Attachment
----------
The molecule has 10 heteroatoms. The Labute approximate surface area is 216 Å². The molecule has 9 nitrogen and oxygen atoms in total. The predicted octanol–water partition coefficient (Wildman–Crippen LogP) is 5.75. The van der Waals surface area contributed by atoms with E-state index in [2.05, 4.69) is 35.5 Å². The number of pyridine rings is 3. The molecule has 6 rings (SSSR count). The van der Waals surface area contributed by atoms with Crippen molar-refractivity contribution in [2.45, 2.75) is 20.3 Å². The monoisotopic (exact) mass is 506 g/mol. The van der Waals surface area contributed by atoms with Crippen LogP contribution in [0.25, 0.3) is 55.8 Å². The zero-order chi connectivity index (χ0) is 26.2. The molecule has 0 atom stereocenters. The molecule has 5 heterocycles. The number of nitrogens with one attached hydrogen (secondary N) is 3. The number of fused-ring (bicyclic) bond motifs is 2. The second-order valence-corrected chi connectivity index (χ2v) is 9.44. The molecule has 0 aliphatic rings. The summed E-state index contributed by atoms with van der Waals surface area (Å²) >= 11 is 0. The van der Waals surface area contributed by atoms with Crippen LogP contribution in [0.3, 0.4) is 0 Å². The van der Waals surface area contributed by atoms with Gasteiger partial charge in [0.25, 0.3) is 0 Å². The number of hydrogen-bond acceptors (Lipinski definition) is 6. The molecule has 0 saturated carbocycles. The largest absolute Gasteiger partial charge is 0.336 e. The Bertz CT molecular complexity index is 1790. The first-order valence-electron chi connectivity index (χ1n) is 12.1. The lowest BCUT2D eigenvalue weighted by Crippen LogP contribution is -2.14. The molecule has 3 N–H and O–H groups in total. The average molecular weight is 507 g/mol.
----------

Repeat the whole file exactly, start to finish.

The molecule has 10 heteroatoms. The Labute approximate surface area is 216 Å². The molecule has 9 nitrogen and oxygen atoms in total. The predicted octanol–water partition coefficient (Wildman–Crippen LogP) is 5.75. The van der Waals surface area contributed by atoms with E-state index in [2.05, 4.69) is 35.5 Å². The number of pyridine rings is 3. The molecule has 6 rings (SSSR count). The van der Waals surface area contributed by atoms with Crippen molar-refractivity contribution in [2.45, 2.75) is 20.3 Å². The monoisotopic (exact) mass is 506 g/mol. The van der Waals surface area contributed by atoms with Crippen LogP contribution in [0.25, 0.3) is 55.8 Å². The zero-order chi connectivity index (χ0) is 26.2. The molecule has 0 atom stereocenters. The molecule has 5 heterocycles. The number of nitrogens with one attached hydrogen (secondary N) is 3. The number of fused-ring (bicyclic) bond motifs is 2. The second-order valence-corrected chi connectivity index (χ2v) is 9.44. The molecule has 0 aliphatic rings. The summed E-state index contributed by atoms with van der Waals surface area (Å²) >= 11 is 0. The van der Waals surface area contributed by atoms with Crippen LogP contribution in [0.3, 0.4) is 0 Å². The van der Waals surface area contributed by atoms with Gasteiger partial charge in [0.25, 0.3) is 0 Å². The number of hydrogen-bond acceptors (Lipinski definition) is 6. The molecule has 0 saturated carbocycles. The largest absolute Gasteiger partial charge is 0.336 e. The Bertz CT molecular complexity index is 1790. The first-order valence-electron chi connectivity index (χ1n) is 12.1. The lowest BCUT2D eigenvalue weighted by Crippen LogP contribution is -2.14. The molecule has 3 N–H and O–H groups in total. The average molecular weight is 507 g/mol.